In 2014, as I was starting work on Micro.blog, I blogged about the properties of a microblog post, including the character length:
I picked 280 characters instead of App.net’s 256 characters because it’s slightly less nerdy, and feels right at exactly double Twitter’s 140. This should be thought of as more of a guideline than a rule, though — just something to shoot for.
After that, Twitter also doubled their character limit to 280 characters. Mastodon launched at 500 characters. In the years since, it has felt less symbolic for Micro.blog to stick to 280 characters. Thinking about a post-Twitter world, 280 actually now feels kind of wrong.
Micro.blog is based on real blogs, so you can have full-length blog posts with a title, categories, photos, inline links, podcasts, and anything else you’d expect blogs to have. Those full posts don’t have a limit. It’s the Micro.blog timeline that encourages the 280-character limit to make the timeline as readable as possible, not cluttered with long posts or “read more” links.
Today we’re making the next big change to how the timeline works: we’re “rounding up” the character limit to 300, and for short posts that contain a block quote, we’re doubling it to 600.
Unlike some social networks, Micro.blog’s character counter is for the text you will see in the final post. It strips out any Markdown or HTML tags when calculating the length, so there’s no extra cost to italic text or links. And with the 600 limit for quotes, it’s more consistent to use Micro.blog’s “Embed” link to paste in someone else’s post from the timeline and know it won’t be truncated.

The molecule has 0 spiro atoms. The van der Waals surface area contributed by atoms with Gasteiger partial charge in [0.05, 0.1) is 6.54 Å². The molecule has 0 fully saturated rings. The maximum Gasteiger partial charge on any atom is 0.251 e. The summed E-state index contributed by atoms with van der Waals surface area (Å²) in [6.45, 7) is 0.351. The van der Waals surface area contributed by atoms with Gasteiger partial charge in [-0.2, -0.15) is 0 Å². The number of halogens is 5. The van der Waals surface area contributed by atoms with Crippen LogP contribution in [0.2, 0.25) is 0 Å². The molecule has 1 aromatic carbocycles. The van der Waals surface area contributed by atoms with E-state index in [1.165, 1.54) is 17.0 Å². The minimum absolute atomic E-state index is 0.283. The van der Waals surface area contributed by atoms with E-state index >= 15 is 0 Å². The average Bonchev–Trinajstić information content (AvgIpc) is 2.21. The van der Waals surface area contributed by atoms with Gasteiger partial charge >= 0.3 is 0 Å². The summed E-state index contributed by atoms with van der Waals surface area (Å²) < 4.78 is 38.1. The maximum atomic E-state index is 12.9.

This gives posts a little more room to breathe. The posts are still short enough that it’s not a significant change to the reading experience in the way that bumping it all the way to 500 would be. It feels right for Micro.blog.
Micro.blog on the web, the Mac app, Android app, and beta of Micro.blog 3.0 for iOS on TestFlight have all been updated with this new limit.
There’s still more to do. We plan to adopt this change for Micro.blog replies as well, which have always been treated differently than regular posts. Because that’s a more disruptive change, we’ll roll it out separately in the coming months. We have some ideas for improving the UI for long replies to tie replies back to your blog. That will take longer to get right.
Enjoy the extra 20 characters! Happy blogging.
✴️ Also on Micro.blog